gearbox - 3 speed automatic - nuf said
handling - appalling - on winding roads you had to open the window and
listen for the tyres squealing to have any idea whether it was holding on
(or more likely not).
Brakes - worked.
Comfort - two doors rear seats were a joke.
Probably one of the worst cars I have ever driven.
You can still buy one of these in the USA for ~$1500 second hand. Aside of
resale I would not have paid this much for one then, when just about any car
then built in the EU was better on every front.
US cars have improved over two decades, but the only ones I have seen
marketed in the UK are the Neon (poor) and the PT cruiser (not much better).
No wonder GM and Ford are in a spin in the USA.
Is this really so? Ford invented the Macpherson strut suspension and it
appeared on some UK Fords in '50. If you meant IRS, you might be right -
but a solid rear axle doesn't cause shimmy. Nor does a beam front axle
either, come to that.
*Arkansas State Motto: Don't Ask, Don't Tell, Don't Laugh.
Dave Plowman email@example.com London SW
Hell, the original post was probably crossposted to as many different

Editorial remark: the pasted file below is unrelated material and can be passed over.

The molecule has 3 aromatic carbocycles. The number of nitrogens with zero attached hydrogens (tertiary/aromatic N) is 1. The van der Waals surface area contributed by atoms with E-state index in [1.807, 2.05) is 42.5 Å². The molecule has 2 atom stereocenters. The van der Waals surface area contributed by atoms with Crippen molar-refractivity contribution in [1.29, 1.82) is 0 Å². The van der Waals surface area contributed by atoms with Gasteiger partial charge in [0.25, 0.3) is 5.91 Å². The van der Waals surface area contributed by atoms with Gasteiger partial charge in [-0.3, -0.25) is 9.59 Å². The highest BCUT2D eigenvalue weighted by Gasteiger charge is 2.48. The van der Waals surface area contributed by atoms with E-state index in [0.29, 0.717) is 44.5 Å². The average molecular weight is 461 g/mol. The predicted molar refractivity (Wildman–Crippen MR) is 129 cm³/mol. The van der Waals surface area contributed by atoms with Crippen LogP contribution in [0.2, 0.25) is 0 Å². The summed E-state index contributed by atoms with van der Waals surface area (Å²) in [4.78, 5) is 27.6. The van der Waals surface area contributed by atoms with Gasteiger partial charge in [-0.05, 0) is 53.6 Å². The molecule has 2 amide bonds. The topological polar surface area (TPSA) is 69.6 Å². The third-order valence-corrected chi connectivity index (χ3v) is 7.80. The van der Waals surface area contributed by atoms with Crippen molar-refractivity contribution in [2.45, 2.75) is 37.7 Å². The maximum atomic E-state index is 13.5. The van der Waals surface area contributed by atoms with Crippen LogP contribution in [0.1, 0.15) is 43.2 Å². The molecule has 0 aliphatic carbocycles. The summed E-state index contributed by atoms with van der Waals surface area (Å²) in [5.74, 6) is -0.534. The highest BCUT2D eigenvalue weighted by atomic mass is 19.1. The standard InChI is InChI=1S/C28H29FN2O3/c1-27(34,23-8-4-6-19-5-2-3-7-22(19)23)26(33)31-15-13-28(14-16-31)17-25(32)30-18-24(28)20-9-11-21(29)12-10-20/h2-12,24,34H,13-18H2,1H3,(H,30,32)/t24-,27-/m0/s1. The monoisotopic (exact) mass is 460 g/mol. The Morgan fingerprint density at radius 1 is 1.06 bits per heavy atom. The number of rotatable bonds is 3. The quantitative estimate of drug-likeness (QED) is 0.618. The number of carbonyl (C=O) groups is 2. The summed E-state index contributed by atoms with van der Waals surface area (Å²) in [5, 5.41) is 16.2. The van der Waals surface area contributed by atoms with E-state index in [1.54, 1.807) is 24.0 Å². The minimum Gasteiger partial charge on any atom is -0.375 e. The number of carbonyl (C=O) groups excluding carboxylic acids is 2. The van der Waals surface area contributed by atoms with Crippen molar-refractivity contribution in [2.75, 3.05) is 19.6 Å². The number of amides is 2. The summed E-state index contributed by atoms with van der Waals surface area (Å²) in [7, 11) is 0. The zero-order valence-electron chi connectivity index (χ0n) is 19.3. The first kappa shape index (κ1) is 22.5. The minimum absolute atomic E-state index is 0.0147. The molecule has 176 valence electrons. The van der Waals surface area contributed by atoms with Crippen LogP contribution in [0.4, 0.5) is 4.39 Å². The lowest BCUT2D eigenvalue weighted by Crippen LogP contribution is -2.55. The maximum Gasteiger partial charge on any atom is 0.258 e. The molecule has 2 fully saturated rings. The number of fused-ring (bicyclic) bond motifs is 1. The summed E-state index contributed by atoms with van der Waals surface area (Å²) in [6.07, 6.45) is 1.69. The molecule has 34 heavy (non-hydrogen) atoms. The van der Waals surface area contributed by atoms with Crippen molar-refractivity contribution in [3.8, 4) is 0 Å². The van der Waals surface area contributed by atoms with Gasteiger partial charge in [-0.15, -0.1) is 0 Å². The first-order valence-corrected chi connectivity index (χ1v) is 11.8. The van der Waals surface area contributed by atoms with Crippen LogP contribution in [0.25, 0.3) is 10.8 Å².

groups as he has access to. That being said, the idea of his post was
never to have any kind of a dialogue. Just another idiot out to cause
a ruckus and then sit back and watch...
Yes, we call them TROLLS. There are a lot of other cars made in Europe
that were not included in this test and to say "Look at American Crap"
is pure ignorance. Cars need to be tested in price ranges as well.
On another point...The insurance industry has no business crash testing
cars as they only tell you what they want you to hear.
Example- Peugeot 505 was rated the worst car ever tested (that was
before the F-150). It really motivated me to sell my Peugeot's until I
went over all of the crash data. Even though the door frame bent I
found that bodily injury was far less than the car with the highest
rating. How can this be? Then it hit me; the insurance industry was
focused on cars that were re-buildable as being top performers, and
those that were not rebuildable got poor marks even though the bodily
injury was low.
I am not saying to distrust what they do in the testing, I just think
that all of the data needs to be addressed instead of selective
I trust the insurance industry completely. After all, wouldn't you
stay in business year after year if you lost BILLIONS every year. I
also trust the US government and that asshole that somehow got
re-elected to a position he was never elected to in the first place.
Now, before I get jumped on, I am an American citizen that currently
resides in the United States of the Offended. I deal with all the
bullshit here and am just waiting for the next opportunity to go to
the polls and say it's NOT okay.
Anyhow, you are right, the insurance companies will tell you what
they want you to hear. If it affects thier business in any way they
will try to steer your decisions. They have thier dirty little fingers
deep in the government (probably all over the world) and have way too
much power to control decisions. Between them and the energy industry,
I'm not sure who's worse...